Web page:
Gendered media representations of sexiness and their effects on girls' educational experiences
Girls' educational experiences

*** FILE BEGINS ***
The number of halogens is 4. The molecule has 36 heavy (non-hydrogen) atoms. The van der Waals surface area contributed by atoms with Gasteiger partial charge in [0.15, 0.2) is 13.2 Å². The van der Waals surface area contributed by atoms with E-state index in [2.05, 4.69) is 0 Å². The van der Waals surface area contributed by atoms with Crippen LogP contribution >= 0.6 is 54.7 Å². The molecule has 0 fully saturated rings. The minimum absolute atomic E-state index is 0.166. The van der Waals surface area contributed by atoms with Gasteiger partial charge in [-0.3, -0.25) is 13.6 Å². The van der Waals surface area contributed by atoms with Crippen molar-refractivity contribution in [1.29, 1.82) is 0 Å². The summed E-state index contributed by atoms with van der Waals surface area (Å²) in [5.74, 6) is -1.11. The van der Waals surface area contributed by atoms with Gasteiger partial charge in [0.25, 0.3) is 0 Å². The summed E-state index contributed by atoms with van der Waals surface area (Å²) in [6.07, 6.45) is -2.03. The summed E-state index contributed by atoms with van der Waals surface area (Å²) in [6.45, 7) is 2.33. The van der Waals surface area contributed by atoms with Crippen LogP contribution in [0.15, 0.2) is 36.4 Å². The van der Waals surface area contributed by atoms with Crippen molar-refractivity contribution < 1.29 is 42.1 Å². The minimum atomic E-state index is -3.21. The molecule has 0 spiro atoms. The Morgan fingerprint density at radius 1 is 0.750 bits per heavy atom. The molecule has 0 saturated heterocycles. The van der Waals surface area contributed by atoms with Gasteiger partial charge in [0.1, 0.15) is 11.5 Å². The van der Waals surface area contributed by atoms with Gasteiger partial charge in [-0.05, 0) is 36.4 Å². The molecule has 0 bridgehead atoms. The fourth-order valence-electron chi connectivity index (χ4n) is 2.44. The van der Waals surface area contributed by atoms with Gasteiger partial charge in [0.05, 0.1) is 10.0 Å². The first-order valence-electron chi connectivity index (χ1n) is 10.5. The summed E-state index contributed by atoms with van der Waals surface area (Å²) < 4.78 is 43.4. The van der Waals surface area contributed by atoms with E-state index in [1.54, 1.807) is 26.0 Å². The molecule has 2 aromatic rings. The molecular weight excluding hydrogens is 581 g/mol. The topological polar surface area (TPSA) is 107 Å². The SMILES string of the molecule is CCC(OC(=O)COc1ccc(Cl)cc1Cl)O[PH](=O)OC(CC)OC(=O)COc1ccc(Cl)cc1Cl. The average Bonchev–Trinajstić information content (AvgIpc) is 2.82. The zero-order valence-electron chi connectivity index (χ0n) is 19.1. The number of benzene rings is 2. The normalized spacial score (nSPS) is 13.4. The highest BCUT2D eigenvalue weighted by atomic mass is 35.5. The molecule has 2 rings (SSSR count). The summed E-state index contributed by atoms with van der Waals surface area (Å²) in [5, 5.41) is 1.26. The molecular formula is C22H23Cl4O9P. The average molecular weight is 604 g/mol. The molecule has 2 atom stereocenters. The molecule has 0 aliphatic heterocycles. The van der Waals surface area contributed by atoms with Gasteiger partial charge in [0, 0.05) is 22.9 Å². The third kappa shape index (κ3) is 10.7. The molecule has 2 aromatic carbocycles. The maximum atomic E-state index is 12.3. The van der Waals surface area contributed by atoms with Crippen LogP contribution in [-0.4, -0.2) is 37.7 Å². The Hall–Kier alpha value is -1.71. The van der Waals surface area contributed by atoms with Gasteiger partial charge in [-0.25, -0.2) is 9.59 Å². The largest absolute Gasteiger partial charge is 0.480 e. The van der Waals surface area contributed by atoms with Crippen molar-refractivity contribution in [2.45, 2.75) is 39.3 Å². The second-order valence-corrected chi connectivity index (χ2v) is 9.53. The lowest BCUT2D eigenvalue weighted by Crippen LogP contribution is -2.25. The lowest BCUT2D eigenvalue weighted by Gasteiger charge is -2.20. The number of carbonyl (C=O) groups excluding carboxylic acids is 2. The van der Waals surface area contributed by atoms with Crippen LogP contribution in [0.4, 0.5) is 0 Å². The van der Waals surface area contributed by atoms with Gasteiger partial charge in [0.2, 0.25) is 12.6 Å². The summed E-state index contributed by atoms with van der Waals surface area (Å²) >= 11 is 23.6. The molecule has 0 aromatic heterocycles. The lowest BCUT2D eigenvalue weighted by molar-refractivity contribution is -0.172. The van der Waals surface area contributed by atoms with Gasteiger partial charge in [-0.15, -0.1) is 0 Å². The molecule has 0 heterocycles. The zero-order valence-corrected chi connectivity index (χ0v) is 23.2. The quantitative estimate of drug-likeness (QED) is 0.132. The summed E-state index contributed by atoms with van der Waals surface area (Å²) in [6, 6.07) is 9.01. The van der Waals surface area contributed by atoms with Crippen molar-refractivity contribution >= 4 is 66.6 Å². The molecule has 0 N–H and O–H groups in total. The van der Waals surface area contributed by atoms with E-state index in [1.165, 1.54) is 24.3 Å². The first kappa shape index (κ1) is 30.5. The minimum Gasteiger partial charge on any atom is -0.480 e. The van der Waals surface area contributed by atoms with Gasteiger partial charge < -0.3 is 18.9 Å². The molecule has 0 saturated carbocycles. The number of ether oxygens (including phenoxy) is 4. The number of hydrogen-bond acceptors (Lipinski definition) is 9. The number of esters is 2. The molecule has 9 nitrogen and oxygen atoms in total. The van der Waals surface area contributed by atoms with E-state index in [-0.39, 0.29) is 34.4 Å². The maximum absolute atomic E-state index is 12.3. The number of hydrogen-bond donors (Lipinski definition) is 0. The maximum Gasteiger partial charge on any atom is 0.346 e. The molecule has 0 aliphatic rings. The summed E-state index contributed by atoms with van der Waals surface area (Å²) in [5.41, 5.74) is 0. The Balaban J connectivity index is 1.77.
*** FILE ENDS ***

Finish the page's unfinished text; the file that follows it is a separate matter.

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Using the Boys and Girls Club of Thunder Bay as a case study, this research focuses on how girls receive, understand, and resist dominant messages of femininity, heterosexuality, and the body that value sexiness over intelligence and academic success in the hidden curriculum in Ontario schools. The study explains how preadolescent girls age 8-14 are affected by the mass media, but also how they negotiate competing discourses in the hidden curriculum and may resist them. Premised on the fact that girls' thoughts, experiences, and opinions matter, the study utilizes girls' voices, stories, and ideas to provide solutions for the overwhelming evidence of gender disparities in the hidden curriculum. A feminist qualitative perspective is the foundation for the research, using focus group discussions to provide the space and time for preadolescent girls to reflect and offer their interpretations of the social world, shedding light on the lives and experiences of girls' by speaking with them, rather than about them. Through the use of the focus groups, girls' perspectives can provide valuable knowledge to assist educators to better serve the needs of girls at school. The results of the research indicate that preadolescent girls' educational experiences are affected by media content that continues to represent girls through features of heteronormative femininity.